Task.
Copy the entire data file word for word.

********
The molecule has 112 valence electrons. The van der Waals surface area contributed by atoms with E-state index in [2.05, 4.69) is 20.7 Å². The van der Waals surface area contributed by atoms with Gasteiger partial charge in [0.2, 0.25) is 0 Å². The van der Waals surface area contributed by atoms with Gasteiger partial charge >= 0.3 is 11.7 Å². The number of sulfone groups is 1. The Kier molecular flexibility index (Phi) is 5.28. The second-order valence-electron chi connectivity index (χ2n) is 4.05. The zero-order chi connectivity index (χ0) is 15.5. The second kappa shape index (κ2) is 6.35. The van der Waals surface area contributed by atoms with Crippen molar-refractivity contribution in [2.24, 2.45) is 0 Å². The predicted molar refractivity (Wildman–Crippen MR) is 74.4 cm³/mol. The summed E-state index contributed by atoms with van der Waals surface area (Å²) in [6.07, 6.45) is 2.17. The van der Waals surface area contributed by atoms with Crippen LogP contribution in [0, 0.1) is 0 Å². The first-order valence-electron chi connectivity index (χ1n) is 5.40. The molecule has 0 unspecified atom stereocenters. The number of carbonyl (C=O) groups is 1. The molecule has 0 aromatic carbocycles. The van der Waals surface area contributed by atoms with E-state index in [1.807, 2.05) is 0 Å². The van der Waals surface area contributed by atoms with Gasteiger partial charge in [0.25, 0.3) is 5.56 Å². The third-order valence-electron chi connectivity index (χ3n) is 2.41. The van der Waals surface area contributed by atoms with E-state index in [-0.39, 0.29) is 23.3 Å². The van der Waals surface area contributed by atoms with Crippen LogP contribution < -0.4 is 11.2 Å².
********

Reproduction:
The molecule has 112 valence electrons. The van der Waals surface area contributed by atoms with E-state index in [2.05, 4.69) is 20.7 Å². The van der Waals surface area contributed by atoms with Gasteiger partial charge in [0.2, 0.25) is 0 Å². The van der Waals surface area contributed by atoms with Gasteiger partial charge >= 0.3 is 11.7 Å². The number of sulfone groups is 1. The Kier molecular flexibility index (Phi) is 5.28. The second-order valence-electron chi connectivity index (χ2n) is 4.05. The zero-order chi connectivity index (χ0) is 15.5. The second kappa shape index (κ2) is 6.35. The van der Waals surface area contributed by atoms with Crippen molar-refractivity contribution in [2.24, 2.45) is 0 Å². The predicted molar refractivity (Wildman–Crippen MR) is 74.4 cm³/mol. The summed E-state index contributed by atoms with van der Waals surface area (Å²) in [6.07, 6.45) is 2.17. The van der Waals surface area contributed by atoms with Crippen LogP contribution in [0, 0.1) is 0 Å². The first-order valence-electron chi connectivity index (χ1n) is 5.40. The molecule has 0 unspecified atom stereocenters. The number of carbonyl (C=O) groups is 1. The molecule has 0 aromatic carbocycles. The van der Waals surface area contributed by atoms with E-state index in [1.807, 2.05) is 0 Å². The van der Waals surface area contributed by atoms with Gasteiger partial charge in [0.25, 0.3) is 5.56 Å². The third-order valence-electron chi connectivity index (χ3n) is 2.41. The van der Waals surface area contributed by atoms with E-state index in [-0.39, 0.29) is 23.3 Å². The van der Waals surface area contributed by atoms with Crippen LogP contribution < -0.4 is 11.2 Å².